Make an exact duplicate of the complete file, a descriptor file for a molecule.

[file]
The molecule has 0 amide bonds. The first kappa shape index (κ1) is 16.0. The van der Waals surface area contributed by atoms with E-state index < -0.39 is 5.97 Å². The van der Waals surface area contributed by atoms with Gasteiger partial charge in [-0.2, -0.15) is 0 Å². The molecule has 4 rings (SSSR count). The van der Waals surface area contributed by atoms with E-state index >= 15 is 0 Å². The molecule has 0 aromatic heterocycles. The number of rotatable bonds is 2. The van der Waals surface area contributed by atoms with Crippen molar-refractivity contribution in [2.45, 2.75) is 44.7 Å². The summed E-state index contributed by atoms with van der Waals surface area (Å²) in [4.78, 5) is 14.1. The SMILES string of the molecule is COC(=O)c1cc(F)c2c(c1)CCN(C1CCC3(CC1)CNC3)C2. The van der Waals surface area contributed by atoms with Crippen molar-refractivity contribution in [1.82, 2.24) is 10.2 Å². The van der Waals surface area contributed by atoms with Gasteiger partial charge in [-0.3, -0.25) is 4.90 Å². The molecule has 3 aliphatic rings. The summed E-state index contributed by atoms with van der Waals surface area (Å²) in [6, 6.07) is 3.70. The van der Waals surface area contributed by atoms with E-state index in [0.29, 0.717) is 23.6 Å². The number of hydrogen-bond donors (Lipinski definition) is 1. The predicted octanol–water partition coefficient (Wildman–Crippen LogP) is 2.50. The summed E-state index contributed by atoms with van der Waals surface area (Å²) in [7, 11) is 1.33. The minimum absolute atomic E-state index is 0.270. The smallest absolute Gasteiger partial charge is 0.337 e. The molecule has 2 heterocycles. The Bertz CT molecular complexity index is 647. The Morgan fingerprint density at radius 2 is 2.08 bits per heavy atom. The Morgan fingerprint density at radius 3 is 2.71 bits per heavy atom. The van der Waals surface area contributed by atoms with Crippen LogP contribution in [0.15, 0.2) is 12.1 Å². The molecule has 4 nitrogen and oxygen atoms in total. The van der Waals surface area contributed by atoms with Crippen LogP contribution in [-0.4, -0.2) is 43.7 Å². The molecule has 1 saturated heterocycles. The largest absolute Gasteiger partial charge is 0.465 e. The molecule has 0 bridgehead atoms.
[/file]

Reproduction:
The molecule has 0 amide bonds. The first kappa shape index (κ1) is 16.0. The van der Waals surface area contributed by atoms with E-state index < -0.39 is 5.97 Å². The van der Waals surface area contributed by atoms with Gasteiger partial charge in [-0.2, -0.15) is 0 Å². The molecule has 4 rings (SSSR count). The van der Waals surface area contributed by atoms with E-state index >= 15 is 0 Å². The molecule has 0 aromatic heterocycles. The number of rotatable bonds is 2. The van der Waals surface area contributed by atoms with Crippen molar-refractivity contribution in [2.45, 2.75) is 44.7 Å². The summed E-state index contributed by atoms with van der Waals surface area (Å²) in [4.78, 5) is 14.1. The SMILES string of the molecule is COC(=O)c1cc(F)c2c(c1)CCN(C1CCC3(CC1)CNC3)C2. The van der Waals surface area contributed by atoms with Crippen molar-refractivity contribution in [1.82, 2.24) is 10.2 Å². The van der Waals surface area contributed by atoms with Gasteiger partial charge in [-0.3, -0.25) is 4.90 Å². The molecule has 3 aliphatic rings. The summed E-state index contributed by atoms with van der Waals surface area (Å²) in [6, 6.07) is 3.70. The van der Waals surface area contributed by atoms with E-state index in [0.29, 0.717) is 23.6 Å². The number of hydrogen-bond donors (Lipinski definition) is 1. The predicted octanol–water partition coefficient (Wildman–Crippen LogP) is 2.50. The summed E-state index contributed by atoms with van der Waals surface area (Å²) in [7, 11) is 1.33. The minimum absolute atomic E-state index is 0.270. The smallest absolute Gasteiger partial charge is 0.337 e. The molecule has 2 heterocycles. The Bertz CT molecular complexity index is 647. The Morgan fingerprint density at radius 2 is 2.08 bits per heavy atom. The Morgan fingerprint density at radius 3 is 2.71 bits per heavy atom. The van der Waals surface area contributed by atoms with Crippen LogP contribution in [0.15, 0.2) is 12.1 Å². The molecule has 4 nitrogen and oxygen atoms in total. The van der Waals surface area contributed by atoms with Crippen LogP contribution in [-0.4, -0.2) is 43.7 Å². The molecule has 1 saturated heterocycles. The largest absolute Gasteiger partial charge is 0.465 e. The molecule has 0 bridgehead atoms.